The toll has climbed to 39 dead in an unusually deadly suicide bombing at the weekend in the Somali capital Mogadishu, rescue workers said Monday, the first since a new president was chosen this month.
The suicide car bomber struck a busy market in the Madina neighborhood on Sunday, the explosion ripping through shoppers, stalls and vehicles.
No group has so far claimed responsibility for the attack, but suicide bombings are commonly carried out by Somalia's Shabaab terrorists who have threatened a "vicious war" against the new government.
"Thirty-nine people died and 27 others were wounded," Abdukadir Abdurahman Adem head of Mogadishu's Amin Ambulance service, said on Monday.
Authorities on Sunday said at least 20 people were killed by the blast.
The attack drew condemnation from international backers of Somalia's newly-elected President Mohamed Abdullahi Mohamed, known as Farmajo, who has offered a $100,000 (94,000 euro) reward for information on who carried out the attack.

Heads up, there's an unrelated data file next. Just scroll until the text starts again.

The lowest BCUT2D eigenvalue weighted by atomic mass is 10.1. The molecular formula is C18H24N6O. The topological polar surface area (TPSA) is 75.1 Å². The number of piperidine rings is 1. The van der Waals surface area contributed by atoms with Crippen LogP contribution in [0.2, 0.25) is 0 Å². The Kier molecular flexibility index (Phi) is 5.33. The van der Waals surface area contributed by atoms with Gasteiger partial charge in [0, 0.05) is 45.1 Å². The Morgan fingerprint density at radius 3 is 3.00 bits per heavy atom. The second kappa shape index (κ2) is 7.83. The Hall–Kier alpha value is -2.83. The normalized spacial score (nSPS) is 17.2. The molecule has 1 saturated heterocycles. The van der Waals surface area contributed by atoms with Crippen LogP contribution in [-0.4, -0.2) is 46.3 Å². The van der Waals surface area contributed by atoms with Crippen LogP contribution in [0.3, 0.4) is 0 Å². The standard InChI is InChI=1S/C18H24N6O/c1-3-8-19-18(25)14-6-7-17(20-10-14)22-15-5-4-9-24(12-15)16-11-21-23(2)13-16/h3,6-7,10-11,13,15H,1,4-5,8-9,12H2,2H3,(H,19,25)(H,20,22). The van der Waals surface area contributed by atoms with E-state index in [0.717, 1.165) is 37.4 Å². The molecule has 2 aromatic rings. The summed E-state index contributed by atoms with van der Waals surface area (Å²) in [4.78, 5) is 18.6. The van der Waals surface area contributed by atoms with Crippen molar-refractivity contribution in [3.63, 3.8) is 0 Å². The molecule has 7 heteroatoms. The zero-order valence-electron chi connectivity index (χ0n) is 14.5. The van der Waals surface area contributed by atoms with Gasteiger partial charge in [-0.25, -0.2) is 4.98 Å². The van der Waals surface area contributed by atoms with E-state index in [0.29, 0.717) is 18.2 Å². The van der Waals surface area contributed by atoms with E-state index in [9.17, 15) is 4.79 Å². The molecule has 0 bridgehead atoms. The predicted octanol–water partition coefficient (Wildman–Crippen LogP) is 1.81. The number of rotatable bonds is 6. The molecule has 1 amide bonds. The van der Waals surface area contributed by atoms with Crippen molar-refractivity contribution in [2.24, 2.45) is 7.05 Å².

Farmajo, a dual American and Somali citizen, is due to be sworn in on Wednesday.
The latest attack underlines the challenge facing the new president, who has inherited an administration with limited control over Somali territory due to the presence of Shabaab, and is heavily propped up by the international community.
The Shabaab, an al-Qaeda-aligned militant group, was forced out of the capital by African Union troops in 2011 but still controls parts of the countryside and carries out attacks against government, military and civilian targets seemingly at will in Mogadishu and regional towns.
Somalia has not had an effective central government since the collapse of Siad Barre's military regime in 1991, which led to decades of civil war and violent anarchy.